* Cited by examiner, † Cited by third party
Publication number Priority date Publication date Assignee Title
US5741378A (en) * 1992-05-06 1998-04-21 United Technologies Corporation Method of rejuvenating cobalt-base superalloy articles
US5666643A (en) * 1995-02-23 1997-09-09 General Electric Company High temperature braze material
EP0800889A1 (en) * 1996-04-09 1997-10-15 General Electric Company Nickel-base braze material
US5902421A (en) * 1996-04-09 1999-05-11 General Electric Co. Nickel-base braze material
US5806751A (en) * 1996-10-17 1998-09-15 United Technologies Corporation Method of repairing metallic alloy articles, such as gas turbine engine components
US20030180796A1 (en) * 1997-08-26 2003-09-25 Genentech, Inc. Secreted and transmembrane polypeptides and nucleic acids encoding the same
US6210635B1 (en) * 1998-11-24 2001-04-03 General Electric Company Repair material
US6470568B2 (en) 2000-02-23 2002-10-29 Alstom (Switzerland) Ltd Method for repairing a gas turbine component
US6367686B1 (en) * 2000-08-31 2002-04-09 United Technologies Corporation Self cleaning braze material
EP1184129A3 (en) * 2000-08-31 2004-05-06 United Technologies Corporation Self cleaning braze material
EP1184129A2 (en) * 2000-08-31 2002-03-06 United Technologies Corporation Self cleaning braze material
US6672501B2 (en) * 2000-12-27 2004-01-06 Alstom Technology Ltd Method for repairing damaged areas in a metal component
EP1226896A2 (en) * 2001-01-29 2002-07-31 General Electric Company Nickel-base braze material and braze repair method
US6530971B1 (en) * 2001-01-29 2003-03-11 General Electric Company Nickel-base braze material and braze repair method
EP1226896A3 (en) * 2001-01-29 2004-05-12 General Electric Company Nickel-base braze material and braze repair method
US6629368B2 (en) 2001-05-14 2003-10-07 Alstom (Switzerland) Ltd. Method for isothermal brazing of single crystal components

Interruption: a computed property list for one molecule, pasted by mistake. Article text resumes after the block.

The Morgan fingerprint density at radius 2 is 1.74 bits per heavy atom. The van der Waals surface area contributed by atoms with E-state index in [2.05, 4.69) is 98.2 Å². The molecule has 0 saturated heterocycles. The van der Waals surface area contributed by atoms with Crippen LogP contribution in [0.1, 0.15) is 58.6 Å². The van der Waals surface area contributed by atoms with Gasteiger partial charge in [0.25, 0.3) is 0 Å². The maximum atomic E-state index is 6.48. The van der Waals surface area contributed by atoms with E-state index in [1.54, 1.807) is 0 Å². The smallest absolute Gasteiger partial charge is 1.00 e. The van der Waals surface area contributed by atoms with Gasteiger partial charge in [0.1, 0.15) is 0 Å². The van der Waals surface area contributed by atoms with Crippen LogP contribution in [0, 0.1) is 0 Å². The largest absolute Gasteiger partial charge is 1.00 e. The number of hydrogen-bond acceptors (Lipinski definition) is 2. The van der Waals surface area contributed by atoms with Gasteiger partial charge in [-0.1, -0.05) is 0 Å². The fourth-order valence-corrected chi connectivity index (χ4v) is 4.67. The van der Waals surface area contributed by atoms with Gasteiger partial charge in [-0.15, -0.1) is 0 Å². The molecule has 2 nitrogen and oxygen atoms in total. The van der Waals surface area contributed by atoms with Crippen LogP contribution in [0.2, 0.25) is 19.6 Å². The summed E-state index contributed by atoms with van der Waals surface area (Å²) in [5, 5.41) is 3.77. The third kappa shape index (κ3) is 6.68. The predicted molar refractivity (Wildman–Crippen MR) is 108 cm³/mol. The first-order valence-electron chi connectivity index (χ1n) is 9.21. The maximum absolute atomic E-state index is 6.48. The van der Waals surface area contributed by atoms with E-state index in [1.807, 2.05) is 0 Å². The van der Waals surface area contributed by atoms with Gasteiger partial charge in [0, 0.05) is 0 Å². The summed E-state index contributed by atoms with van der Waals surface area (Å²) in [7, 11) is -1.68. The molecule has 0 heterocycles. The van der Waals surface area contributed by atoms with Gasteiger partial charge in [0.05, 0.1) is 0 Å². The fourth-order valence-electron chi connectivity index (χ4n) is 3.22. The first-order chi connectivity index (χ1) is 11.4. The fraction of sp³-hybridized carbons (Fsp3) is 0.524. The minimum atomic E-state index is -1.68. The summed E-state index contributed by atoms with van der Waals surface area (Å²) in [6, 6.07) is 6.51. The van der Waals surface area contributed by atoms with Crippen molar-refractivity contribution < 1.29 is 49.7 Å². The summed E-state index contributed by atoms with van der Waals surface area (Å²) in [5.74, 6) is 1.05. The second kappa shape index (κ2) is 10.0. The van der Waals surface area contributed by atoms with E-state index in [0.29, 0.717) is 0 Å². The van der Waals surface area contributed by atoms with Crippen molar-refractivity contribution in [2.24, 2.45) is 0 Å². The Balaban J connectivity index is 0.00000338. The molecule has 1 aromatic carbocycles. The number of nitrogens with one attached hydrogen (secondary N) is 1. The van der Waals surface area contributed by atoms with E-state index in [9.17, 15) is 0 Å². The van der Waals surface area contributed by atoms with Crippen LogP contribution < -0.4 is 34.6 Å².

EP1258545A1 (en) * 2001-05-14 2002-11-20 ALSTOM (Switzerland) Ltd Method for isothermal brazing of single crystal components
US7204019B2 (en) 2001-08-23 2007-04-17 United Technologies Corporation Method for repairing an apertured gas turbine component
US6726086B2 (en) 2002-01-24 2004-04-27 Siemens Westinghouse Power Corporation Liquid phase diffusion bonding to a superalloy component
US7416108B2 (en) 2002-01-24 2008-08-26 Siemens Power Generation, Inc. High strength diffusion brazing utilizing nano-powders
US20040050909A1 (en) * 2002-07-03 2004-03-18 Federico Renteria Diffusion bond mixture for healing single crystal alloys
US6968991B2 (en) * 2002-07-03 2005-11-29 Honeywell International, Inc. Diffusion bond mixture for healing single crystal alloys
US6998568B2 (en) 2002-11-29 2006-02-14 Alstom Technology Ltd Method for fabricating, modifying or repairing of single crystal or directionally solidified articles
US20060225641A1 (en) * 2003-01-10 2006-10-12 Georg Bostanjoglo Method for the production of monocrystalline structures and component
US20050003097A1 (en) * 2003-06-18 2005-01-06 Siemens Westinghouse Power Corporation Thermal spray of doped thermal barrier coating material
US7377417B2 (en) 2003-06-26 2008-05-27 United Technologies Corporation Repair process
EP1491283A1 (en) * 2003-06-26 2004-12-29 United Technologies Corporation Repair process
US7645348B2 (en) 2003-06-26 2010-01-12 United Technologies Corporation Repair process
US7387690B2 (en) 2003-06-26 2008-06-17 United Technologies Corporation Repair process
US7017793B2 (en) 2003-06-26 2006-03-28 United Technologies Corporation Repair process